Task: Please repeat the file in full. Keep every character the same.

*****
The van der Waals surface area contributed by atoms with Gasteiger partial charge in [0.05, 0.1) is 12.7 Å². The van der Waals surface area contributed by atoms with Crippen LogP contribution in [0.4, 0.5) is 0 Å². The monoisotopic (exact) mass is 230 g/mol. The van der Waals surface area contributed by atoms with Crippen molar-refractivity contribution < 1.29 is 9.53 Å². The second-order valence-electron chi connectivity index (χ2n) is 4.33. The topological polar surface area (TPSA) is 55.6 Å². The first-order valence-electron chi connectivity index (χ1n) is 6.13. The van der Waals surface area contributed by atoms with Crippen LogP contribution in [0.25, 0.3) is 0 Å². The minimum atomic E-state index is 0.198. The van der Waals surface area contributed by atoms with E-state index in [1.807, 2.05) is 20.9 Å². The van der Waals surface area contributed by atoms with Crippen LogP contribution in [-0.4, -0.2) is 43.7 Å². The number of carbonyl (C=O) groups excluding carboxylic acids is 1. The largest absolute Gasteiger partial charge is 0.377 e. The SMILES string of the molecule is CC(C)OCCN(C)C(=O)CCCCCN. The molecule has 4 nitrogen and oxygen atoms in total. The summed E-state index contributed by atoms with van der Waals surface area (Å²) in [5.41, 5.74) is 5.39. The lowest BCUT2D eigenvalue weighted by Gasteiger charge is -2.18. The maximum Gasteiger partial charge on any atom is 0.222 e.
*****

The van der Waals surface area contributed by atoms with Gasteiger partial charge in [0.05, 0.1) is 12.7 Å². The van der Waals surface area contributed by atoms with Crippen LogP contribution in [0.4, 0.5) is 0 Å². The monoisotopic (exact) mass is 230 g/mol. The van der Waals surface area contributed by atoms with Crippen molar-refractivity contribution < 1.29 is 9.53 Å². The second-order valence-electron chi connectivity index (χ2n) is 4.33. The topological polar surface area (TPSA) is 55.6 Å². The first-order valence-electron chi connectivity index (χ1n) is 6.13. The van der Waals surface area contributed by atoms with Crippen LogP contribution in [0.25, 0.3) is 0 Å². The minimum atomic E-state index is 0.198. The van der Waals surface area contributed by atoms with E-state index in [1.807, 2.05) is 20.9 Å². The van der Waals surface area contributed by atoms with Crippen LogP contribution in [-0.4, -0.2) is 43.7 Å². The number of carbonyl (C=O) groups excluding carboxylic acids is 1. The largest absolute Gasteiger partial charge is 0.377 e. The SMILES string of the molecule is CC(C)OCCN(C)C(=O)CCCCCN. The molecule has 4 nitrogen and oxygen atoms in total. The summed E-state index contributed by atoms with van der Waals surface area (Å²) in [5.41, 5.74) is 5.39. The lowest BCUT2D eigenvalue weighted by Gasteiger charge is -2.18. The maximum Gasteiger partial charge on any atom is 0.222 e.